\[x_c = \frac{1}{6A} \sum_{i=0}^{n-1} -y_i x_{i+1}^2 + y_{i+1}x_{i+1} x_i - y_i x_{i+1} x_i + y_{i+1} x_i^2\]

This looks like a mess, but it can be factored into a more compact form:

\[x_c = \frac{1}{6A} \sum_{i=0}^{n-1} (x_{i+1} + x_i)\;(x_i y_{i+1} - x_{i+1} y_i)\]

The expression for the other centroidal coordinate is as you’d expect:

\[y_c = \frac{1}{6A} \sum_{i=0}^{n-1} (y_{i+1} + y_i)\;(x_i y_{i+1} - x_{i+1} y_i)\]

These are the formulas used in the centroid function.

def centroid(pts):
  'Location of centroid.'

  if pts[0] != pts[-1]:
    pts = pts + pts[:1]
  x = [ c[0] for c in pts ]
  y = [ c[1] for c in pts ]
  sx = sy = 0
  a = area(pts)
  for i in range(len(pts) - 1):
    sx += (x[i] + x[i+1])*(x[i]*y[i+1] - x[i+1]*y[i])
    sy += (y[i] + y[i+1])*(x[i]*y[i+1] - x[i+1]*y[i])
  return sx/(6*a), sy/(6*a)

Moments and product of inertia

You may be familiar with moments and products of inertia from dynamics, where the terms are related to the distribution of mass in a body. The moments and product of inertia we’ll be talking about here—more properly called the second moments of area—are mathematically similar and refer to the distribution of area across a planar shape.

The moments and product of inertia that matter in beam bending are taken about the centroidal axis (i.e., a set of \(x\) and \(y\) axes with the origin at the centroid of the shape). Since we don’t know where the centroid is when we set up our coordinate system, our list of vertex points don’t work off that basis. But we can still calculate the centroidal moments and product of inertia by using these formulas:

\[I_{xx} = \iint\limits_A (y - y_c)^2\; dx dy\] \[I_{yy} = \iint\limits _A (x - x_c)^2 \; dx dy\] \[I_{xy} = \iint\limits_A (y - y_c)\; (x - x_c)\; dx dy\]

We’ll concentrate on \(I_{yy}\); the other two will be similarly derived.

First, let’s expand the square inside the integral and see what we get:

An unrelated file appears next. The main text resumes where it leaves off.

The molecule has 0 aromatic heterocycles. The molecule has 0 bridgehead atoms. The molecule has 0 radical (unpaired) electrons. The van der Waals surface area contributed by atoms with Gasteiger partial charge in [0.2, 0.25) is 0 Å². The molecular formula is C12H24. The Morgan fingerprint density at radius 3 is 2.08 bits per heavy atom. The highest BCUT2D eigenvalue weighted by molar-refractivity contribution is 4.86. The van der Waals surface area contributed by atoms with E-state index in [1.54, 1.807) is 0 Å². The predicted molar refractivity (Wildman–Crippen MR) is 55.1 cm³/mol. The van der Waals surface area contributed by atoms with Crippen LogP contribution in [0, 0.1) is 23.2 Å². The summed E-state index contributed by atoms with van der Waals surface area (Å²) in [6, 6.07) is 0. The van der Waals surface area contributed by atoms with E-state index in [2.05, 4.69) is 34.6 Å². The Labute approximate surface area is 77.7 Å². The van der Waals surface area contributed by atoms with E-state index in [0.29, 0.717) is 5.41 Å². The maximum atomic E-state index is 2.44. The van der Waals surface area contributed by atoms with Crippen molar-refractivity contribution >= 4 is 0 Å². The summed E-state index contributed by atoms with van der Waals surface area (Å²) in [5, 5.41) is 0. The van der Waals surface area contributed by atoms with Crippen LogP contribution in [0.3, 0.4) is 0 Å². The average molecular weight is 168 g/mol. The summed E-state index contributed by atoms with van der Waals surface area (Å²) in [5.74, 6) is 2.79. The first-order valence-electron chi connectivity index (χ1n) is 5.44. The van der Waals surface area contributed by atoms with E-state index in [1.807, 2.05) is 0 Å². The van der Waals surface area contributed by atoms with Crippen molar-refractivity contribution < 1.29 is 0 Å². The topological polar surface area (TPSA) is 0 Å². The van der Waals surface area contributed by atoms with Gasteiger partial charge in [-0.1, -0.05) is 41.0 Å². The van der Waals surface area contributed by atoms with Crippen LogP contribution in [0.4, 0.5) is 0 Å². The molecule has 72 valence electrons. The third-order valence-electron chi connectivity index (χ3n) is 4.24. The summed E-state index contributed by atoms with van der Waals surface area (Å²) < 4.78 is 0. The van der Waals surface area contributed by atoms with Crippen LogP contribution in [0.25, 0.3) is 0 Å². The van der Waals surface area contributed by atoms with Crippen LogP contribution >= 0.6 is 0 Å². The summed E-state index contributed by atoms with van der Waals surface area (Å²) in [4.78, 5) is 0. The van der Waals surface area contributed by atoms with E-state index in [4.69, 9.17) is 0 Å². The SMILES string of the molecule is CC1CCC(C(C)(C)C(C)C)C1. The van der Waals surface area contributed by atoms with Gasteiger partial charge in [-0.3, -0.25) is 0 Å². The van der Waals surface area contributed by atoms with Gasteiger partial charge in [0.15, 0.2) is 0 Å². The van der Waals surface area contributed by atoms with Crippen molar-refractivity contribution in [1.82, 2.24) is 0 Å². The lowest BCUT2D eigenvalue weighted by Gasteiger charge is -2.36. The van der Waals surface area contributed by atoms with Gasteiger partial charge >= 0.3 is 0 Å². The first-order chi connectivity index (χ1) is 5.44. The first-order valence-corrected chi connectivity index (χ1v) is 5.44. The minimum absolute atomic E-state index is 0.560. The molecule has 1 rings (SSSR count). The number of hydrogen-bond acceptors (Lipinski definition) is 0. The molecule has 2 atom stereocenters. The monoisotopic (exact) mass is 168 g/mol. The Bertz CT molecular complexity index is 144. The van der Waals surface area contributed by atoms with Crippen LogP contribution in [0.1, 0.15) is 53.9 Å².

\[I_{yy} = \iint\limits_A x^2\; dx dy - 2x_c \iint\limits_A x\; dx dy + x_c^2 \iint\limits_A dx dy\]

The integral in the second term is \(A x_c\) and the integral in the third term is just \(A\). Putting this together, we get1

\[I_{yy} = \iint\limits_A x^2 dx dy - A\;x_c^2\]

Since we already have formulas for \(x\) and \(x_c\), we can concentrate on the integral in the first term on the right.

Returning to Green’s theorem, we’ll use \(P = 0\) and \(Q = \frac{1}{3}x^3\), giving us

\[\iint\limits_A x^2 dx dy = \oint\limits_C \frac{1}{3}x^3 \; dy\]

Once again, we break the polygonal boundary into straight-line segments and use parametric equations to define the segments. For each segment, we’ll get the following integral:

\[\int_0^1 \frac{1}{3} \left[ x_i^3 + 3 x_i^2 (x_{i+1} - x_1)\; t + 3 x_i (x_{i+1} - x_1)^2\; t^2 + (x_{i+1} - x_1)^3\; t^3 \right] (y_{i+1} - y_i) \; dt\]

This integral evaluates to

\[\frac{1}{12} \left[ x_{i+1}^3 + x_{i+1}^2 x_i + x_{i+1} x_i^2 + x_i^3 \right] (y_{i+1} - y_i)\]

giving us

\[\iint\limits_A x^2 dx dy = \frac{1}{12} \sum_{i=0}^{n-1} \left[ x_{i+1}^3 + x_{i+1}^2 x_i + x_{i+1} x_i^2 + x_i^3 \right] (y_{i+1} - y_i)\]

Once again, if we expand out the product inside the sum, we’ll find that the leading and trailing terms cancel as we work through the loop. That gives us

\[\frac{1}{12} \sum_{i=0}^{n-1} -y_i x_{i+1}^3 + y_{i+1} x_{i+1}^2 x_i - y_i x_{i+1}^2 x_i + y_{i+1} x_{i+1} x_i^2 - y_i x_{i+1} x_i^2 + y_{i+1} x_i^3\]

And that long expression can be factored, leaving

\[\iint\limits_A x^2 dx dy = \frac{1}{12} \sum_{i=0}^{n-1} (x_{i+1}^2 + x_{i+1} x_i + x_i^2)\; (x_i y_{i+1} - x_{i+1} y_i)\]

Similar2 derivations give us

\[\iint\limits_A y^2 dx dy = \frac{1}{12} \sum_{i=0}^{n-1} (y_{i+1}^2 + y_{i+1} y_i + y_i^2)\; (x_i y_{i+1} - x_{i+1} y_i)\] \[\iint\limits_A xy\; dx dy = \frac{1}{24} \sum_{i=0}^{n-1} (2 x_{i+1} y_{i+1} + x_{i+1} y_i + x_i y_{i+1} + 2 x_i y_i)\; (x_i y_{i+1} - x_{i+1} y_i)\]

These formulas, and the terms accounting for the location of the centroid, are in the function inertia.

def inertia(pts):
  'Moments and product of inertia about centroid.'

  if pts[0] != pts[-1]:
    pts = pts + pts[:1]
  x = [ c[0] for c in pts ]
  y = [ c[1] for c in pts ]
  sxx = syy = sxy = 0
  a = area(pts)
  cx, cy = centroid(pts)
  for i in range(len(pts) - 1):
    sxx += (y[i]**2 + y[i]*y[i+1] + y[i+1]**2)*(x[i]*y[i+1] - x[i+1]*y[i])
    syy += (x[i]**2 + x[i]*x[i+1] + x[i+1]**2)*(x[i]*y[i+1] - x[i+1]*y[i])
    sxy += (x[i]*y[i+1] + 2*x[i]*y[i] + 2*x[i+1]*y[i+1] + x[i+1]*y[i])*(x[i]*y[i+1] - x[i+1]*y[i])
  return sxx/12 - a*cy**2, syy/12 - a*cx**2, sxy/24 - a*cx*cy

This older post explains the use of the moment of inertia in beam bending, but I avoided the trickier bits associated with the product of inertia and principal axes. We’ll cover them in the next post.

Update Jan 23, 2018 12:42 PM  Thanks to Glenn Walker for finding an error in one of the formulas. They’re more annoying to me than mistakes in the text.

  1. Yes, this is the parallel axis theorem

  2. Yes, the product of inertia integral is definitely more complicated if you’re going to do the derivation by hand. So don’t do it by hand. Learn SymPy and you’ll be able to zip through it.